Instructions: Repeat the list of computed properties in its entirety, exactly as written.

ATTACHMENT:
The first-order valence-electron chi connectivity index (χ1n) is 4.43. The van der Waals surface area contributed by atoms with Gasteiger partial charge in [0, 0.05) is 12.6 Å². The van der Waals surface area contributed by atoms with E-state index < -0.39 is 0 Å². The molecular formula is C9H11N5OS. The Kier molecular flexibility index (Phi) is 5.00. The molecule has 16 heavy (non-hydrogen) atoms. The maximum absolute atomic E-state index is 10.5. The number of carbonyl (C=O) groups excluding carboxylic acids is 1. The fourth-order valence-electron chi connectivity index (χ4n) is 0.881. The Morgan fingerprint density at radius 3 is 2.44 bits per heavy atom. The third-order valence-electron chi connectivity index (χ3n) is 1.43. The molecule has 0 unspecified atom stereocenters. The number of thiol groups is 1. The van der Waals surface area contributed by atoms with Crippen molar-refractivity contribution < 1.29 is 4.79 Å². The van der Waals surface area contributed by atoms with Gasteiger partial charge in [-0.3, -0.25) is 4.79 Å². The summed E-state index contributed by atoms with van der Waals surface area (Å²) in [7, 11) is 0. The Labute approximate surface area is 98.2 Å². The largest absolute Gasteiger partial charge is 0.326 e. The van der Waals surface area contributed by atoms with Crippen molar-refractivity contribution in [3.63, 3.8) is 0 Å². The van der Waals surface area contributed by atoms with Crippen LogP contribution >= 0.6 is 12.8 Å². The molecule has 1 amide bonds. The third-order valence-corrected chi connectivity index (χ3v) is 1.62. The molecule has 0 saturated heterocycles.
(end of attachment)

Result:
The first-order valence-electron chi connectivity index (χ1n) is 4.43. The van der Waals surface area contributed by atoms with Gasteiger partial charge in [0, 0.05) is 12.6 Å². The van der Waals surface area contributed by atoms with E-state index < -0.39 is 0 Å². The molecular formula is C9H11N5OS. The Kier molecular flexibility index (Phi) is 5.00. The molecule has 16 heavy (non-hydrogen) atoms. The maximum absolute atomic E-state index is 10.5. The number of carbonyl (C=O) groups excluding carboxylic acids is 1. The fourth-order valence-electron chi connectivity index (χ4n) is 0.881. The Morgan fingerprint density at radius 3 is 2.44 bits per heavy atom. The third-order valence-electron chi connectivity index (χ3n) is 1.43. The molecule has 0 unspecified atom stereocenters. The number of thiol groups is 1. The van der Waals surface area contributed by atoms with Crippen molar-refractivity contribution < 1.29 is 4.79 Å². The van der Waals surface area contributed by atoms with Gasteiger partial charge in [-0.3, -0.25) is 4.79 Å². The summed E-state index contributed by atoms with van der Waals surface area (Å²) in [7, 11) is 0. The Labute approximate surface area is 98.2 Å². The largest absolute Gasteiger partial charge is 0.326 e. The van der Waals surface area contributed by atoms with Crippen molar-refractivity contribution in [3.63, 3.8) is 0 Å². The van der Waals surface area contributed by atoms with Crippen LogP contribution >= 0.6 is 12.8 Å². The molecule has 1 amide bonds. The third-order valence-corrected chi connectivity index (χ3v) is 1.62. The molecule has 0 saturated heterocycles.